Dylan fans will get this. Probably no one else will, but I love it and wanted to share. Try to ignore the Italian subtitles. I couldn’t find a version that didn’t have them.
Ah, the miracle of the Internet. This modern marvel has expanded my contacts with people, information, and a myriad of other things. To those Luddites who eschew this technology, all I can is, “If you don’t like it, stay away from it, but leave it alone for me.”
Besides the obvious benefits of easy and instant research, conduct of business, a plethora of shopping and purchasing options, and so much more, it also has been able to indulge me in the pursuit of many of my hobbies and crucial areas of interest. None more so than my lifelong obsession with music.
Just this week I was able to put closure to two of my long term searches for the Holy Grail of Bob Dylan music. One of these searches dates back to 1962 and the other one to 1969.
In 1962 Dylan was invited by the BBC to participate in a live broadcast of an original play, “Madhouse on Castle Street.” In the play, Dylan acted as a sort of traveling troubadour, walking in and out of scenes, playing acoustic guitar and singing. The two songs that were performed in this one-time broadcast were his original composition, “Blowing in the Wind”, and a traditional English folk ballad which Dylan rewrote in large part, “The Ballad of the Gliding Swan.”
To those lucky enough to see the original play, it was instantly apparent that these performances were seminal in the oeuvre of the budding musical and culture icon, Bob Dylan. Dylanologists ever since have sought out the so far undiscovered complete performance of “The Ballad of the Gliding Swan,” never performed before or since by Dylan, and often thought of as his best officially unreleased performance.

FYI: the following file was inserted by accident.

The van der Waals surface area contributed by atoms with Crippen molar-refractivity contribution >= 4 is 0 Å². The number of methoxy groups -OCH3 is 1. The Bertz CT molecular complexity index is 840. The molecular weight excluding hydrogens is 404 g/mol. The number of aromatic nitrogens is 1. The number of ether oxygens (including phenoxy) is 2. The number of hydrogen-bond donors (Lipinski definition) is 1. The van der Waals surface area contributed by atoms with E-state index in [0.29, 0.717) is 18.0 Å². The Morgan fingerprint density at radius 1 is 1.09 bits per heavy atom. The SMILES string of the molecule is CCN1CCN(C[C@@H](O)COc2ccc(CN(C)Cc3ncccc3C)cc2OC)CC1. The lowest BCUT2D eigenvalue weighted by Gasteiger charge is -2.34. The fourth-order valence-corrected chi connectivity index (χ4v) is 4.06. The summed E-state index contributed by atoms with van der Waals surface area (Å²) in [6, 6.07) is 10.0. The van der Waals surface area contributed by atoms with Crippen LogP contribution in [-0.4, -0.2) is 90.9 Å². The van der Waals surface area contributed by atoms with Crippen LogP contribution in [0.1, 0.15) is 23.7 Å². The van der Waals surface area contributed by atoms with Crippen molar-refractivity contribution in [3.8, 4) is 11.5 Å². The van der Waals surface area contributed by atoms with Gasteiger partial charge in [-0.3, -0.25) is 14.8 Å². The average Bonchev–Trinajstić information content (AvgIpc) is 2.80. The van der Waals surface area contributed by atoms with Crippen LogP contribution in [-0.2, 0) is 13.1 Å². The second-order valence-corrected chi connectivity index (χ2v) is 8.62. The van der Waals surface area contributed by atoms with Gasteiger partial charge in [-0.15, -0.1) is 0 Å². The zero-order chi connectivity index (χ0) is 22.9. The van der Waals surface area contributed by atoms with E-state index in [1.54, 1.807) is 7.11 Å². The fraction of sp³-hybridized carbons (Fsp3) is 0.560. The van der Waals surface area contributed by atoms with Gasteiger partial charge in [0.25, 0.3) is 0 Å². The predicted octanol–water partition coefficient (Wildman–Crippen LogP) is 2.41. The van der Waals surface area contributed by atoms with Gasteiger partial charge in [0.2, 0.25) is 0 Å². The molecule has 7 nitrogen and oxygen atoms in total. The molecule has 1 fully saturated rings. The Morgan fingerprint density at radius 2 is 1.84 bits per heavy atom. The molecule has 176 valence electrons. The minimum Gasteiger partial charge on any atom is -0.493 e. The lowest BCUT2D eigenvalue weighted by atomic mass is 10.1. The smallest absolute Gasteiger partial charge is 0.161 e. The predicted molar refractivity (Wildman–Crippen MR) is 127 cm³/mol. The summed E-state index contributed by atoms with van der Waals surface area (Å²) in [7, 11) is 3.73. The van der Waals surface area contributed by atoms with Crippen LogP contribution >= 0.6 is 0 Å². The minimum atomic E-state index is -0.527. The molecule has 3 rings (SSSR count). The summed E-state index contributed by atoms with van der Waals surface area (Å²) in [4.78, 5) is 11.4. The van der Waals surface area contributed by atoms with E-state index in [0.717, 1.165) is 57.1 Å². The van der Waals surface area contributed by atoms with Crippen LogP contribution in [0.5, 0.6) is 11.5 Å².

The BBC, as was their normal practice at the time, recorded over the tape of the show. Recording tape was still, at that time, an expensive commodity, and there was little or no thought of archiving such broadcasts for any sort of permanency. Since 1962, the only recording of this song to surface was a 47 second snippet recorded by a viewer who placed a microphone near his television set speaker. This recording has been the sole stimulus for wishful thinking among Dylan fans ever since, hoping that a superior and complete version would one day come to light. I have even written an as yet unpublished novel based on the premise that such a version turns up, setting off a chain of deadly events over the ultimate ownership of these tapes.
Well, returning to the observation about the miracle of the internet, an improved version has turned up. Not a complete version, but a longer and much superior sound quality version. This one is fifty nine seconds long, has no noticeable or distressing surface noise, and much more dynamic range. I was able to download it from an archive site which has posted it, and while it took forty six years to track down, it was worth the wait. Now if only a complete version would surface. Not only would that satisfy my, and other Dylan fans’ interest, but would lend some credibility to my novel.